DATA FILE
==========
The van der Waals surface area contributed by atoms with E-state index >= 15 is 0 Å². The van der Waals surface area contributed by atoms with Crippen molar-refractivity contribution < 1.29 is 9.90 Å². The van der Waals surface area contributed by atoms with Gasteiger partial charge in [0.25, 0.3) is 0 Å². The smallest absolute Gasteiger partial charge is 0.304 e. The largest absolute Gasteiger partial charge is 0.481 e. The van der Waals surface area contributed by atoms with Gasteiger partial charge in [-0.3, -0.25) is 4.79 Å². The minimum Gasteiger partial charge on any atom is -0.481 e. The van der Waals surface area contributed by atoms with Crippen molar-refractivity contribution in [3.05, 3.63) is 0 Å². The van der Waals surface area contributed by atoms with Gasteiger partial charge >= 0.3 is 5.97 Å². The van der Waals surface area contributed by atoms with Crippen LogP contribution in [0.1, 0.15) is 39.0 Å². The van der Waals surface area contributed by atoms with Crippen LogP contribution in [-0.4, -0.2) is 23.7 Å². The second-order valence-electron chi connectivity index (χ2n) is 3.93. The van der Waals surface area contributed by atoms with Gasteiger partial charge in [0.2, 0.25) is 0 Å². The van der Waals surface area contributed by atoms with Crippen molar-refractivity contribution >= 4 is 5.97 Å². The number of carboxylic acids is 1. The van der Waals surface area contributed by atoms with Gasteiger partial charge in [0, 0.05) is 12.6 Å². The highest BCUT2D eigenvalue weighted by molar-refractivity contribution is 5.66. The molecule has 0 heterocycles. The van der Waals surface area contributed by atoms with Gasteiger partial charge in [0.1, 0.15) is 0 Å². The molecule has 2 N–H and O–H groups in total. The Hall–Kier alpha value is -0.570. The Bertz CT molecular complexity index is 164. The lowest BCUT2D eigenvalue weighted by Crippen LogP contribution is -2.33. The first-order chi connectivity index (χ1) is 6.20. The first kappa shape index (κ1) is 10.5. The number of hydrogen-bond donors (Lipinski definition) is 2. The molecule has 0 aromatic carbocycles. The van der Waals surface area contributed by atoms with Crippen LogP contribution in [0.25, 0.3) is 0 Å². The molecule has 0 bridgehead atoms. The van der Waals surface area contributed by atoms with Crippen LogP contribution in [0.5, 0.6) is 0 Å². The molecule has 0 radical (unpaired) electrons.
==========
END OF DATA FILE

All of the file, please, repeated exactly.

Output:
The van der Waals surface area contributed by atoms with E-state index >= 15 is 0 Å². The van der Waals surface area contributed by atoms with Crippen molar-refractivity contribution < 1.29 is 9.90 Å². The van der Waals surface area contributed by atoms with Gasteiger partial charge in [0.25, 0.3) is 0 Å². The smallest absolute Gasteiger partial charge is 0.304 e. The largest absolute Gasteiger partial charge is 0.481 e. The van der Waals surface area contributed by atoms with Gasteiger partial charge in [-0.3, -0.25) is 4.79 Å². The minimum Gasteiger partial charge on any atom is -0.481 e. The van der Waals surface area contributed by atoms with Crippen molar-refractivity contribution in [3.05, 3.63) is 0 Å². The van der Waals surface area contributed by atoms with Gasteiger partial charge >= 0.3 is 5.97 Å². The van der Waals surface area contributed by atoms with Crippen LogP contribution in [0.1, 0.15) is 39.0 Å². The van der Waals surface area contributed by atoms with Crippen LogP contribution in [-0.4, -0.2) is 23.7 Å². The second-order valence-electron chi connectivity index (χ2n) is 3.93. The van der Waals surface area contributed by atoms with Gasteiger partial charge in [0.2, 0.25) is 0 Å². The van der Waals surface area contributed by atoms with Crippen molar-refractivity contribution >= 4 is 5.97 Å². The number of carboxylic acids is 1. The van der Waals surface area contributed by atoms with Gasteiger partial charge in [0, 0.05) is 12.6 Å². The highest BCUT2D eigenvalue weighted by molar-refractivity contribution is 5.66. The molecule has 0 heterocycles. The van der Waals surface area contributed by atoms with Gasteiger partial charge in [0.1, 0.15) is 0 Å². The molecule has 2 N–H and O–H groups in total. The Hall–Kier alpha value is -0.570. The Bertz CT molecular complexity index is 164. The lowest BCUT2D eigenvalue weighted by Crippen LogP contribution is -2.33. The first-order chi connectivity index (χ1) is 6.20. The first kappa shape index (κ1) is 10.5. The number of hydrogen-bond donors (Lipinski definition) is 2. The molecule has 0 aromatic carbocycles. The van der Waals surface area contributed by atoms with Crippen LogP contribution in [0.25, 0.3) is 0 Å². The molecule has 0 bridgehead atoms. The van der Waals surface area contributed by atoms with Crippen LogP contribution in [0.5, 0.6) is 0 Å². The molecule has 0 radical (unpaired) electrons.